LOS ANGELES, Calif. November 10, 2016 – Attorney General Kamala D. Harris today issued an information bulletin to law enforcement agencies across California, outlining state laws that prohibit hate crimes and other hate-related acts. Local California law enforcement agencies have reported an uptick in threats of hate crimes and other violent extremism. As a result, the bulletin encourages state and local law enforcement agencies to remain vigilant and respond appropriately to suspected or actual hate crime activity. The bulletin summarizes and reminds local law enforcement agencies about the multiple California criminal laws that prohibit hate crimes and/or provide enhanced penalties for specified hate-related acts.
The information bulletin provides recent statistics compiled by the Attorney General’s Office in the 2015 Hate Crime in California Report. While the total number of hate crime events has decreased 35.9 percent from 1,306 in 2006 to 837 in 2015, hate crimes and hate-related activity remain a significant problem. Hate crime events increased 10.4% from 758 in 2014 to 837 in 2015; the vast majority of this increase is attributed to an uptick in events involving religious bias. Such events are particularly damaging to our residents and communities when they involve threats of violence.
“We must protect all Californians from acts of hate and bigotry and when an individual is victimized because of their race, ethnicity, gender, religion, or sexual orientation, we must act swiftly to ensure justice and accountability,” said Attorney General Harris. “Hate crimes are serious crimes that may result in imprisonment or jail time for offenders. This bulletin gives local law enforcement agencies the tools to both support victims of crime and investigate and prosecute those who perpetrate these despicable crimes.”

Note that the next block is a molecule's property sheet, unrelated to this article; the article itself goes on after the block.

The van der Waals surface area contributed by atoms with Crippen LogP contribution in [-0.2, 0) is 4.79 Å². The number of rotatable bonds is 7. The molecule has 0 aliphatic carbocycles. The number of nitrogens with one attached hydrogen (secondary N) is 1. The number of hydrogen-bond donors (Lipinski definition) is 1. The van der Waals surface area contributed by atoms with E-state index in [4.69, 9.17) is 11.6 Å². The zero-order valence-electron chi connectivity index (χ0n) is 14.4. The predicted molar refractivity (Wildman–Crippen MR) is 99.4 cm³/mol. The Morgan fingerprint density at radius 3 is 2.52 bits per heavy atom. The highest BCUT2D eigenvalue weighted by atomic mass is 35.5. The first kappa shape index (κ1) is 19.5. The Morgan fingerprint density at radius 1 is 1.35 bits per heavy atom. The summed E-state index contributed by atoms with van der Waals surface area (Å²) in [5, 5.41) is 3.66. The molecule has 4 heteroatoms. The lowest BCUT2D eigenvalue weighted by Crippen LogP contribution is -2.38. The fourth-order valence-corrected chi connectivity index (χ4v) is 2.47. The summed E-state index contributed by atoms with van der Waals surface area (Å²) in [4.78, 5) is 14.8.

Last month, Attorney General Harris charged a Southern California man, Mark Feigin, with one felony count of criminal threats with a special hate crime allegation for posting anti-Muslim rhetoric and threats to the Facebook page of the Islamic Center of Southern California in Los Angeles and calling the center to make death threats. If convicted, the defendant faces up to six years in prison.
Over the past ten years, the most common type of hate crime has been related to race, ethnicity, and national origin bias. This type of bias accounted for more than half (51.1 percent) of all hate crime events reported last year. Within this category, hate crimes with an anti-black bias motivation continue to be the most common hate crime, accounting for 31.9 percent of all hate crime events since 2006.
The second most common type of hate crime over the past 10 years is hate crimes with a sexual orientation bias. The sexual orientation bias type accounted for 22.5 percent of hate crimes reported in 2015. Within this category, hate crimes with an anti-gay and anti-homosexual motivation have consistently been the most common bias sub-types. Together, they account for 87.2 percent of all sexual orientation bias hate crimes since 2006.
Attorney General Harris has made the investigation and prosecution of hate crimes a top priority and has convened community members and law enforcement to discuss ways to counter Islamophobia and religiously-motivated hate crimes. Following attacks on reproductive health clinics, she also convened local, state and federal law enforcement leaders and Planned Parenthood clinic directors to discuss the recent uptick in threats and violence and ways to increase coordination to better protect patients and health care workers.